Why is everyone reading Sapiens?

With my twitter feed talking about books this December, I was struck by how popular Sapiens: A Brief History of Humankind was. These weren’t people who exchange book recommendations with each other, so there had to be an external cause to this. And Sapiens is not a recent popular release like Michael Lewis’ The Undoing Project that I would expect to be universally popular at launch.

So I spent some time trying to figure out what happened. I’m left with some understanding of how book sales - unlike movies - are driven mostly by big names. My initial hypothesis was that the book probably featured in Bill Gates’ yearly book list, but that was easy to (in)validate. (Gates did review the book on his blog last year, but it doesn’t look like that contributed to the book’s success in December.) My best guess to why the book took off is: Obama.

Google trends for "sapiens harari" from January 1, 2014Google trends for "sapiens harari" from January 1, 2014

For my conclusions I used a few data sources: Google trends, which represents a general awareness/curiosity about the book, Goodreads reviews, which represent the book’s popularity in a more relevant audience, and a timeline of relevant events.

Goodreads reviews for Sapiens from January 1, 2014Goodreads reviews for Sapiens from January 1, 2014

Relevant events

The last two events coincide with the peak in the Google trends graph, and it would be safe to say that Obama on CNN would have more weightage than a new book (considering how insignificant book launches seem to be on these scales). The Goodreads reviews peak trails the Google trends peak by a few months, which I believe can be explained by the time it would take for people to getting to read it + the holiday season for relaxed reading.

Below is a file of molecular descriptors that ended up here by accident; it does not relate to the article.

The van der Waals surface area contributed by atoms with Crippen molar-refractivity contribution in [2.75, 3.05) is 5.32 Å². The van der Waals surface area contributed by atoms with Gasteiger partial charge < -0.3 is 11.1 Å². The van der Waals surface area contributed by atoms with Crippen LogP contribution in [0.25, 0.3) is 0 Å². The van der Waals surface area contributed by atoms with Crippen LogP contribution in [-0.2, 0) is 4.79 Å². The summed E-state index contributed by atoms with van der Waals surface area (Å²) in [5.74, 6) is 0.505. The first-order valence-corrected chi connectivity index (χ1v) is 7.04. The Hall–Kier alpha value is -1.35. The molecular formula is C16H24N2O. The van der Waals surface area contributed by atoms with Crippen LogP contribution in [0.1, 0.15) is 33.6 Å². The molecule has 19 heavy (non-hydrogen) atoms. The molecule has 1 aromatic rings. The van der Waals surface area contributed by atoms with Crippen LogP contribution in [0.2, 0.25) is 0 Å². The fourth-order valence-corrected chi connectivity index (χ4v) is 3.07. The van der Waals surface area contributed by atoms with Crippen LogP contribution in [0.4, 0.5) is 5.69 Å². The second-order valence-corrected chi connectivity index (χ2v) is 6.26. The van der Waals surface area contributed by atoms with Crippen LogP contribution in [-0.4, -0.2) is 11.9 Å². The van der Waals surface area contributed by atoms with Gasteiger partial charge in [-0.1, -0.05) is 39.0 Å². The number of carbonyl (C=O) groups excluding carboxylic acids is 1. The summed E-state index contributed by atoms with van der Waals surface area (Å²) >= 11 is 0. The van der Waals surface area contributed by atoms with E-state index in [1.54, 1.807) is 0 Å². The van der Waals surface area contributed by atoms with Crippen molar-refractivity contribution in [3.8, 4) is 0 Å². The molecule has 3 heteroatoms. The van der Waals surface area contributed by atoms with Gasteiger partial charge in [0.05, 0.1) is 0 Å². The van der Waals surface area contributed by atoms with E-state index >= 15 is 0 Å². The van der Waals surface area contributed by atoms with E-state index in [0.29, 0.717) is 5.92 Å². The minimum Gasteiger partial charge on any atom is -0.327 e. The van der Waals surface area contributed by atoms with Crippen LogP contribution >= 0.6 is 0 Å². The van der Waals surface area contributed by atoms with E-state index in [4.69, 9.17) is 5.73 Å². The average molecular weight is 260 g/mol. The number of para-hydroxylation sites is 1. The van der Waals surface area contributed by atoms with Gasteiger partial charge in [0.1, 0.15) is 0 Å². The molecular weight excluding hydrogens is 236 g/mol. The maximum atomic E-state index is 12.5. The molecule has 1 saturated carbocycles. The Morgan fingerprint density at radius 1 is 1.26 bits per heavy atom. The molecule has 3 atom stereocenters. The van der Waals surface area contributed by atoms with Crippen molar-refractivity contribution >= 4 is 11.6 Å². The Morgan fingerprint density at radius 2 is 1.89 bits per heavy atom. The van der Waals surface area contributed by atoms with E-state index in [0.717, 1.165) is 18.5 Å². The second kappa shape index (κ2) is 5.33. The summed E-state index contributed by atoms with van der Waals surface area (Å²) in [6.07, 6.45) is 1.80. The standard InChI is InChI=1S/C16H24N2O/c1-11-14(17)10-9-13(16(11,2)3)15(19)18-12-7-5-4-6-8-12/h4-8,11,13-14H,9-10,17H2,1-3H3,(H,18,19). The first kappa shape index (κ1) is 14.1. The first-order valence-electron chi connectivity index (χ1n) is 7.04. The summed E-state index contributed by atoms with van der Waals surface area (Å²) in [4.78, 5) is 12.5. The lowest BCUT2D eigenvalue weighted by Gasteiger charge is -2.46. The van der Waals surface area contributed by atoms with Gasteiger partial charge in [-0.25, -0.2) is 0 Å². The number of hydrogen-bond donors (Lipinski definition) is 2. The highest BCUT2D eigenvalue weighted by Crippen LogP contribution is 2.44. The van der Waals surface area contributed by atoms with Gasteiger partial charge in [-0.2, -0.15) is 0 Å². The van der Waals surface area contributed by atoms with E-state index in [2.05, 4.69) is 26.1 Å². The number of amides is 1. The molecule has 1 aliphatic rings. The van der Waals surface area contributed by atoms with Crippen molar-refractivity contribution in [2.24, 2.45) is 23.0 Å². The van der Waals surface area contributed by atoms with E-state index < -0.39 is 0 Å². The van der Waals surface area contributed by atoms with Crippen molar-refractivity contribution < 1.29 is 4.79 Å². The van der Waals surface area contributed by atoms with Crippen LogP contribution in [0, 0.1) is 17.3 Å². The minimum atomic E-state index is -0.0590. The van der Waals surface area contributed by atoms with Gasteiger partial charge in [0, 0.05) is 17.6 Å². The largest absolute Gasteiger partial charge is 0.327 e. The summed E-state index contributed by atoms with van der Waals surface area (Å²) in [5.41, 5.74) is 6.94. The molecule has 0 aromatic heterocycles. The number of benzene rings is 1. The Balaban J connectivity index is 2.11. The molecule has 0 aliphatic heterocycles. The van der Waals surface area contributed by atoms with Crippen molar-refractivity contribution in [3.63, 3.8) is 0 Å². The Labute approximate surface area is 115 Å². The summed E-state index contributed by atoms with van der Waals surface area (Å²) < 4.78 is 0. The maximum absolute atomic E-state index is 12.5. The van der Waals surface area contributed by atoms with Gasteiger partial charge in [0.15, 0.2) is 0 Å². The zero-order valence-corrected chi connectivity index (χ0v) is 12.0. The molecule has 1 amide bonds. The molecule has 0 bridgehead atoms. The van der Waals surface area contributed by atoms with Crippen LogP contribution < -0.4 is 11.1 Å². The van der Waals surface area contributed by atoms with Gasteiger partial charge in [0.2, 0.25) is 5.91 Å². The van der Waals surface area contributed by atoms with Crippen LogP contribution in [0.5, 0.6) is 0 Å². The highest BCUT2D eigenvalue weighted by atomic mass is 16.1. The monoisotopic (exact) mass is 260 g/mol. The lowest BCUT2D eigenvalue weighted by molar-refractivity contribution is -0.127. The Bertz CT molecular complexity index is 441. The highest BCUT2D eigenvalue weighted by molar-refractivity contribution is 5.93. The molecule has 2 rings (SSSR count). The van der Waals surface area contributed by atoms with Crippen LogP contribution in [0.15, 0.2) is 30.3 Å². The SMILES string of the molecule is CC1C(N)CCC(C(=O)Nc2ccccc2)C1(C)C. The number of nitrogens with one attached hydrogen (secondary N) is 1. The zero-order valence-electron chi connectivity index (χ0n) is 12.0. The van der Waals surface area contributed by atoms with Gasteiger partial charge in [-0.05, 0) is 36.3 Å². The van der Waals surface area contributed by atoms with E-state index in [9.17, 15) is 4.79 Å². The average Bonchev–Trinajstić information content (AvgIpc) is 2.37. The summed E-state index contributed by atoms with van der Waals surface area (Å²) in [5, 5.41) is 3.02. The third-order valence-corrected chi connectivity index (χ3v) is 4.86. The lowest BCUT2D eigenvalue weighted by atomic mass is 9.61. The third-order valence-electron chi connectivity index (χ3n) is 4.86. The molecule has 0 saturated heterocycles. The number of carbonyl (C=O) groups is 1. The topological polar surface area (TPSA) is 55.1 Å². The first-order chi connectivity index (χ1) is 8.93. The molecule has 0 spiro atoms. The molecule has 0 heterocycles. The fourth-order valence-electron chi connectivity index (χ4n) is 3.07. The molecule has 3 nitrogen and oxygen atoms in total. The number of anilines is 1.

Book popularity APIs are hard. I thought the Goodreads API doc would give me the popularity data I wanted, but there is no API for that objective. What I ended up doing was scraping reviews from their reviews widget, and Beautiful Soup made it easy.

def get_raw_dates_from_url(url):
    r = urllib.urlopen(url).read()
    soup = BeautifulSoup(r)
    raw_dates = soup.find_all('span', class_='gr_review_date')
    return raw_dates
January 15, 2017

High Output Management

Sometime in 2015 I realized how incomplete my understanding of management was. In my head management was a job to be done, but there was no such thing as good/bad management. The output of an organization was the sum of outputs of the workers, and changing the manager wouldn’t have any effect. This changed in my first year post college, when I worked with bad and good managers.

The difference was evident to me when keeping all other variables constant, my individual output increased under the good manager vs the bad one. This pushed me to understand how to be a good manager, and what could be quantified as managerial output. Read in that light, Andy Grove’s High Output Management ended up introducing me to managerial output, and I’m left with some takeaways to share.

New vocabulary

Management theory feels like stating the obvious, especially when you’ve worked professionally. But I think there is value to be created by stating the obvious, and converting experiences into words. Vocabulary makes it easier to pass concepts around, build complex concepts on top of existing ones. As complex entities become primitives and more usable, life progresses.

Even before I read HOM, I could describe each of the terms below through a vague combination of recollection and intuition. But by putting them into clear words, I can save the time I would have spent thinking about them, and apply them. (The list is by no means exhaustive; only those terms that left an impression on me.)

Questions of organization

Why do all tech companies have a sense of egalitarianism, with informal attire and open offices? Grove provides an interesting explanation. Since tech is a knowledge based industry, business decisions are based on the latest know-how, which is what workers are best at. For know-how insights to climb up the hierarchy and be a part of decision making, the environment needs to be non-hierarchical.